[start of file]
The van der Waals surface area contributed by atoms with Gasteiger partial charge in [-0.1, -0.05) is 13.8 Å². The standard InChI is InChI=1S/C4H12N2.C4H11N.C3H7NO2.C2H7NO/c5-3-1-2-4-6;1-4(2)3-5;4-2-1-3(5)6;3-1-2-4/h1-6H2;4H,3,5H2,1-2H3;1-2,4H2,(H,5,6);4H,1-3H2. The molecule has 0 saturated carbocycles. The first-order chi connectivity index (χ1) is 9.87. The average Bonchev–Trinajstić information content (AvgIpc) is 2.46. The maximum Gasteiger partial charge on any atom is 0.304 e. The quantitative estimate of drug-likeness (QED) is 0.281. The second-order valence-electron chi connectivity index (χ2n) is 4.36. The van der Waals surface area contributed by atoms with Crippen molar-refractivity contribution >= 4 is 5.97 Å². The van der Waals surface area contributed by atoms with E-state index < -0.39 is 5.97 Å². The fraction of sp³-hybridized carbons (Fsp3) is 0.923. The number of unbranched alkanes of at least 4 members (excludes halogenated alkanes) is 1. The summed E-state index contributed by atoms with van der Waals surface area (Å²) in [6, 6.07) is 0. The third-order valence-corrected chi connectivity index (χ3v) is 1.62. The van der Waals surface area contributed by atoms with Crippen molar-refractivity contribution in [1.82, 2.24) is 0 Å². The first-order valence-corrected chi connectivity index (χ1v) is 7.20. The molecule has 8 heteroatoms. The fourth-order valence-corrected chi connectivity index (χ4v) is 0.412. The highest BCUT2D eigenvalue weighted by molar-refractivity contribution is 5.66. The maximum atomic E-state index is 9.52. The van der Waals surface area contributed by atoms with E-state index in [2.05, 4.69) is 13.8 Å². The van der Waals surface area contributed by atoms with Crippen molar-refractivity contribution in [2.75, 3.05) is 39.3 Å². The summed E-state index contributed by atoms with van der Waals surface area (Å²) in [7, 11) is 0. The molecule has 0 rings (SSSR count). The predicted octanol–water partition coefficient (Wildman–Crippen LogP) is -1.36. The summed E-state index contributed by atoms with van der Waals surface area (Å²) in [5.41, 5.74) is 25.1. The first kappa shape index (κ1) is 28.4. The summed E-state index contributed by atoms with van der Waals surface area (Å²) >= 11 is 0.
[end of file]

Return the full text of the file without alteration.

The van der Waals surface area contributed by atoms with Gasteiger partial charge in [-0.1, -0.05) is 13.8 Å². The standard InChI is InChI=1S/C4H12N2.C4H11N.C3H7NO2.C2H7NO/c5-3-1-2-4-6;1-4(2)3-5;4-2-1-3(5)6;3-1-2-4/h1-6H2;4H,3,5H2,1-2H3;1-2,4H2,(H,5,6);4H,1-3H2. The molecule has 0 saturated carbocycles. The first-order chi connectivity index (χ1) is 9.87. The average Bonchev–Trinajstić information content (AvgIpc) is 2.46. The maximum Gasteiger partial charge on any atom is 0.304 e. The quantitative estimate of drug-likeness (QED) is 0.281. The second-order valence-electron chi connectivity index (χ2n) is 4.36. The van der Waals surface area contributed by atoms with Crippen molar-refractivity contribution >= 4 is 5.97 Å². The van der Waals surface area contributed by atoms with E-state index < -0.39 is 5.97 Å². The fraction of sp³-hybridized carbons (Fsp3) is 0.923. The number of unbranched alkanes of at least 4 members (excludes halogenated alkanes) is 1. The summed E-state index contributed by atoms with van der Waals surface area (Å²) in [6, 6.07) is 0. The third-order valence-corrected chi connectivity index (χ3v) is 1.62. The van der Waals surface area contributed by atoms with Crippen molar-refractivity contribution in [1.82, 2.24) is 0 Å². The first-order valence-corrected chi connectivity index (χ1v) is 7.20. The molecule has 8 heteroatoms. The fourth-order valence-corrected chi connectivity index (χ4v) is 0.412. The highest BCUT2D eigenvalue weighted by molar-refractivity contribution is 5.66. The maximum atomic E-state index is 9.52. The van der Waals surface area contributed by atoms with E-state index in [2.05, 4.69) is 13.8 Å². The van der Waals surface area contributed by atoms with Crippen molar-refractivity contribution in [2.75, 3.05) is 39.3 Å². The summed E-state index contributed by atoms with van der Waals surface area (Å²) in [7, 11) is 0. The molecule has 0 rings (SSSR count). The predicted octanol–water partition coefficient (Wildman–Crippen LogP) is -1.36. The summed E-state index contributed by atoms with van der Waals surface area (Å²) in [5.41, 5.74) is 25.1. The first kappa shape index (κ1) is 28.4. The summed E-state index contributed by atoms with van der Waals surface area (Å²) >= 11 is 0.